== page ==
Pilates Training and Peripheral Atrophy

by | May 12, 2008 | Alleviating Pain & Chronic Health Problems, Health, Pilates | 0 comments

I received this question about Pilates training by email today, thought it relevant for a blog posting:

Question: Is Pilates appropriate for someone with peripheral atrophy? Balancing is becoming more & more difficult so yoga is no longer an option. If appropriate, please tell me where I might find a certified teacher/instructor. Please advise.

Answer: I do not feel it’s appropriate for me to answer this with a specific yes, or no – because I’m out of my scope of practice to recommend Pilates for a specific person, with a specific medical issue. (Especially someone I’ve never seen or worked with!)

However, here are my personal thoughts on the subject:

There can be many different reasons for peripheral atrophy. It would be important to know the causes, what parts of the body are being affected, how long it’s been an issue, symptoms, challenges, goals, a personal medical and exercise history, AND get prior approval from your primary care physician and medical specialist who is treating you for this — before starting a Pilates program. Your physician should give you the green light that it’s ok for you to begin (or continue) an exercise program – Pilates training or other forms of exercise.

Based on my years of Pilates teaching experience, and having worked with several clients with moderate to severe health challenges related to degenerative nerve and muscle diseases, Pilates training didn’t help reverse the clock and make everything “normal” but I have watched my clients enjoy substantial benefits in regards to gaining and maintaining strength, flexibility, balance, and body awareness for an improved quality of life.

Because a training session with the Pilates equipment can get you off your feet, and into more supportive positions – the challenge of balance can be taken out of the equation while learning different ways to improve strength and body control. The goal, of a Pilates program (in my opinion) would be to help identify things in your daily life activities, movements, and posture that are becoming a challenge, and then develop a program with the Pilates exercises that will best help to maintain and improve your fitness.

Some of what I do with my special needs clients is Pilates. Some exercises have been creatively modified; other exercises I pull from my experience in dance and general fitness that I feel are applicable to continue gently encouraging the body to stay strong and healthy. This is my approach! It might be different with a different teacher.

If your Physician agrees that Pilates might be beneficial and recommends you give it a try, then you can start the search for a qualified Pilates teacher with the knowledge and background to work with you.

Not all Pilates teachers are created equal. With health challenges, it would be best to find a teacher with good experience, and it might be advisable to find someone with rehabilitation background or physical therapy experience (You want to find a Pilates teacher who is confident to work with special populations.)

Ask your potential Pilates trainer if they’ve worked with other clients with special needs or peripheral atrophy. If you’re lucky enough to be in an area of the country with an abundance of Pilates professional, I’d recommend visiting several studios, asking lots of questions, and possibly take lessons from a few different teachers to be sure you’ve found one that has a personality that clicks with yours and fits the bill for knowledge, expertise, ability to help encourage you, and can design a Pilates training program that allows you to work at your own pace.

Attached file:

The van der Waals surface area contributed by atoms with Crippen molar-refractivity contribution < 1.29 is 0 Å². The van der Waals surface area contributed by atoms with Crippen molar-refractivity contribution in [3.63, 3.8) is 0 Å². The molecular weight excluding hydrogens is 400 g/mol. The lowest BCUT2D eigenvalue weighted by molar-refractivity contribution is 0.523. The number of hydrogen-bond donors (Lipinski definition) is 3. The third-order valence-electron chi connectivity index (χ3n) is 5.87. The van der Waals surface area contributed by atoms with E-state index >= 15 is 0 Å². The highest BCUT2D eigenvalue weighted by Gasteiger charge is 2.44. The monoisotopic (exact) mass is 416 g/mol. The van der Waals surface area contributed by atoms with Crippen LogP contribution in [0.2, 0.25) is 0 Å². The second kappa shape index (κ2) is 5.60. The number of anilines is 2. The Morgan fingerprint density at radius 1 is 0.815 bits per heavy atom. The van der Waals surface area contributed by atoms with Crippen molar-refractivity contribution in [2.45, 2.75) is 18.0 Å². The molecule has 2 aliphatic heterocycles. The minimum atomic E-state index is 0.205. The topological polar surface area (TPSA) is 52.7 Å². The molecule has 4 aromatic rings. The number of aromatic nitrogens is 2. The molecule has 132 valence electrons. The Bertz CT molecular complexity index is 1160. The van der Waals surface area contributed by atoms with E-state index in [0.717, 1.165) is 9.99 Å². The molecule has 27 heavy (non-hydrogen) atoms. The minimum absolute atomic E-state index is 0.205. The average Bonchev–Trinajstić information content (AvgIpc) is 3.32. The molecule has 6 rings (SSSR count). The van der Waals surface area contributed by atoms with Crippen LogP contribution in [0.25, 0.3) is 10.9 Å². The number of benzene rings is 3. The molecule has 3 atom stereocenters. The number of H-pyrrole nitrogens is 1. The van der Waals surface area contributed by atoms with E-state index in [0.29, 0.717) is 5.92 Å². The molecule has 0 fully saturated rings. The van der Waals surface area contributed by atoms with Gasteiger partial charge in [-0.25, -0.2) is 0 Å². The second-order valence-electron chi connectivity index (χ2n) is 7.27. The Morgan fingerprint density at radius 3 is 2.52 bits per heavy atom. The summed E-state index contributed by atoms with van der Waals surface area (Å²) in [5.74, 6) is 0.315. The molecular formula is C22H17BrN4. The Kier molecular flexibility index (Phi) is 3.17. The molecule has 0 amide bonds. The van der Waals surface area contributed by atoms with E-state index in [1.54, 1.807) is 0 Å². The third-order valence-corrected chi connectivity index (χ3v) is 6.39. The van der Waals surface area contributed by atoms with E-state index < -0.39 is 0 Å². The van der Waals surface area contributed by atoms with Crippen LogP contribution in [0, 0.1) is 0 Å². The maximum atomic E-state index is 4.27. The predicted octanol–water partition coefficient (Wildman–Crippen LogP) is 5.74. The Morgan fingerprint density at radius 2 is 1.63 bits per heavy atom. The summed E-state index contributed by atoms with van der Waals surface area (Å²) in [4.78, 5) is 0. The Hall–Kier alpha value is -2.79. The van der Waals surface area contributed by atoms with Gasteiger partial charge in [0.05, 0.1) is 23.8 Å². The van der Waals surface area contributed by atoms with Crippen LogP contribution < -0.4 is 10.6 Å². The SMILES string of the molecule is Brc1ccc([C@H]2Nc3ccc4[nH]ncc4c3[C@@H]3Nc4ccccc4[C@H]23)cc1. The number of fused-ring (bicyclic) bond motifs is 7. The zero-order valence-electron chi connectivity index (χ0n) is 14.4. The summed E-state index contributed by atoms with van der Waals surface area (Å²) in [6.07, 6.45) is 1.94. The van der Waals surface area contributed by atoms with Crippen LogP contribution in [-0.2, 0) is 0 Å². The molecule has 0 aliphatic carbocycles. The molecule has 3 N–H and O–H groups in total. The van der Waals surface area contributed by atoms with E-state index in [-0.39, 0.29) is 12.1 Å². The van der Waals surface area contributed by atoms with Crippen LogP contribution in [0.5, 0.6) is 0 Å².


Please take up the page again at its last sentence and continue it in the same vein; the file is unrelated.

Begin with private one-on-one Pilates training, and let the teacher you are working with help guide you into Pilates Mat or other equipment classes if and when it’s appropriate for you. (Private Pilates lessons may be your long-term best and safest option.) Chances are there will be lots of exercises and concepts that you will be able to take out of the studio for “homework” as a supplement to your Pilates personal training routine.

To locate a Pilates Teacher near you:

  • See what’s listed in your local phone book under Pilates.
  • Inquire with your local health clubs.
  • Call sports medicine / physical therapy / or kinesiology / chiropractic clinics and ask where they refer their patients for Pilates Training.
  • Check with the Pilates Method Alliance. The PMA is an international membership organization for Pilates. You can search on their website to locate a PMA member Pilates Teacher/Studio at http://www.pilatesmethodalliance.org/curntmemb.html
  • PilatesStyle Magazine also has a good studio referral network at http://www.pilatesstyle.com/web/directory.aspx

It’s so important – that we maintain a good level of wellness! Finding an exercise program that you can do safely to maintain strength and flexibility will keep you as healthy as possible. It doesn’t have to be a wild and vigorous workout to get results. There is a difference between a professional athlete training for sports performance, and you or me enjoying exercise to maintain a good quality of life. Check with your doctor to be sure it’s ok for you to be active, and then find exercises you can do and enjoy that keep you moving at your own pace… and keep on moving!


If you’re looking for more general info on peripheral atrophy visit: http://www.nlm.nih.gov/medlineplus/ency/article/000593.htm

Aliesa George: Over the past three decades, Aliesa George has helped assist people with their personal health journeys by sharing, teaching, and developing Pilates, Foot Fitness, and other Mind-Body programs.


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